You look at all the other various recessions/depressions throughout history, and they last about a year. Even with modest government intervention and even with some serious monetary issues preceding some of them, the longest most would last was 18 months – 2 years.

        The one time we had an essentially 15 year depression, was the first time our government really got heavily involved.

        Yet somehow, in popular mythology, that was what saved us??

        We never had a depression that came anything close to that before, and it’s not like there was much of anything unique about the initial crash either… The only thing that changed, was government response.

        But somehow we want to emulate that? What?

        1. There was a worse one. The 1873 depression lasted about three years. And it was horrible. But even it didn’t last as long as the one in the 1930s.

          And from their perspective the 1930s were a golden age. Sure everyone was poor and there was untold misery. But they got to inflict their vision of society on the rest of us. Other people’s misery is a small price to pay for that.

          1. Yeah… Well, I was generalizing, the vast majority weren’t over a year – but of course a few got bigger.

            That said, anyone who ever looks into the earlier depressions should also always take a look at the monetary policy/monetary history preceding the event, and people should always look at government responses like tariffs & other protectionism/interventions that contributed to prolonging the depressions.

        2. Sean
          Did unemployment rise to around 25% in those earlier depressions/recessions?

          1. Yes they did. Go back and read about the 1873 crash or the 1836 caused by your good buddy and Democratic Party founder Andrew Jackson. In that one 40% of the banks failed. And there was no FDIC to make good on the deposits. The 1873 one gave us the terms “tramp” and “bum” describing the thousands of out of work civil war veterans roaming the countryside. And the 1873 one was world wide. It pretty much ended the AustroHungarian empire as a world economic force.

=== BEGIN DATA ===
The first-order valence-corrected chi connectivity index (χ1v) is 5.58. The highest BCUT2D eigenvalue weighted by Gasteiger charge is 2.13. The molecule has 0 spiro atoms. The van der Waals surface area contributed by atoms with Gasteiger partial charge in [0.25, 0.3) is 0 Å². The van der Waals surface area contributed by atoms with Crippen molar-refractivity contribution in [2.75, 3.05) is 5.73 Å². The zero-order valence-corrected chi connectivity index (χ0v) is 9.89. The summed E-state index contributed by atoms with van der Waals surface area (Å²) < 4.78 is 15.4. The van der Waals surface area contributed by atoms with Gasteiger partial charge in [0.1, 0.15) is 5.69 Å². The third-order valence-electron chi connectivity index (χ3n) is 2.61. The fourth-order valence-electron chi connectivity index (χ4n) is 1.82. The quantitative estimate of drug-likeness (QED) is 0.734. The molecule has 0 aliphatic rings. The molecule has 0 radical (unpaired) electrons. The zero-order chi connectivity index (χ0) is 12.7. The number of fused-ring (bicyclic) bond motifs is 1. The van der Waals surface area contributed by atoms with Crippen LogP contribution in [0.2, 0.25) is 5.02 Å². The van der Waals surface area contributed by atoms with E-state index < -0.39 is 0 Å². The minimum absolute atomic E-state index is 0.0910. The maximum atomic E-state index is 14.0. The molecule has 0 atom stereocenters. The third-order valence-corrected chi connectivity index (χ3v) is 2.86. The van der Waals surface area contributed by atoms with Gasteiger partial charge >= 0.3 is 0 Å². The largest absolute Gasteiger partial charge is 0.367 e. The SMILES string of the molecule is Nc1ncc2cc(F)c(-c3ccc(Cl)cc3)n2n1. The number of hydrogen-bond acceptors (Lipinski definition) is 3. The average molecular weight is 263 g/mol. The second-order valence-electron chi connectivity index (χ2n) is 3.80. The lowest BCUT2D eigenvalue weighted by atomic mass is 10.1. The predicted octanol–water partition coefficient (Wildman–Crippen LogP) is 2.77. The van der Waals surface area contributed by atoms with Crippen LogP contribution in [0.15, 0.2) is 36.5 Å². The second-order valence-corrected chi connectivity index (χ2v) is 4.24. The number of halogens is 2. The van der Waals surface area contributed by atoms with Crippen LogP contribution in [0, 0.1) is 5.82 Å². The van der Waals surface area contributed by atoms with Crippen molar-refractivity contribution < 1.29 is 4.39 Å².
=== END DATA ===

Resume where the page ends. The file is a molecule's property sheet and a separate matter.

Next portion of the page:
1. I recently read a column by Thomas Sowell where he pointed out that unemployment rate after the stock market crash of 1929 topped out at 9% and was headed back down toward 6% UNTIL the government started meddling in the economy – first under Hoover (Smoot-Hawley tarrifs and tax increases) and then under FDR (“New Deal”). After that, the unemployment rate shot up and never went below 20% for the rest of the 1930’s.

              So far from “saving” the country from the Great Depression – it was government meddling in the economy that created it to begin with.

              1. AKA “the Roosevelt Recession”

    4. We didn’t modestly add jobs “since the stimulus”. Any more than the water pump on my truck exploded “since the stimulus”.

      Tony, once again, we need only use the government’s own prediction for what unemployment would do with stimulus vs. without stimulus. The government’s own predictions failed, and failed miserably.

      That means it’s just as easy for us to claim that what (paltry little) job creation there has been since the stimulus has happened in spite of the stimulus.

    5. Not to sound callous or anything, but unemployment isn’t the most important measure of the economy.

      We can thank Keynes and the populists for this fixation with unemployment since it constitutes half of his balancing act that the Fed pretends to operate.

      The real measure of the economy comes in the form of capital, credit, and interest rates. And right now, our capital and credit are completely screwed thanks to an ever meddling Fed and their arbitrarily low interest rates.

      What the gov’t is doing to fix the economy is equivalent to trying to fix the leaks in a colander by pouring in more water. It doesn’t work and eventually you run out of water.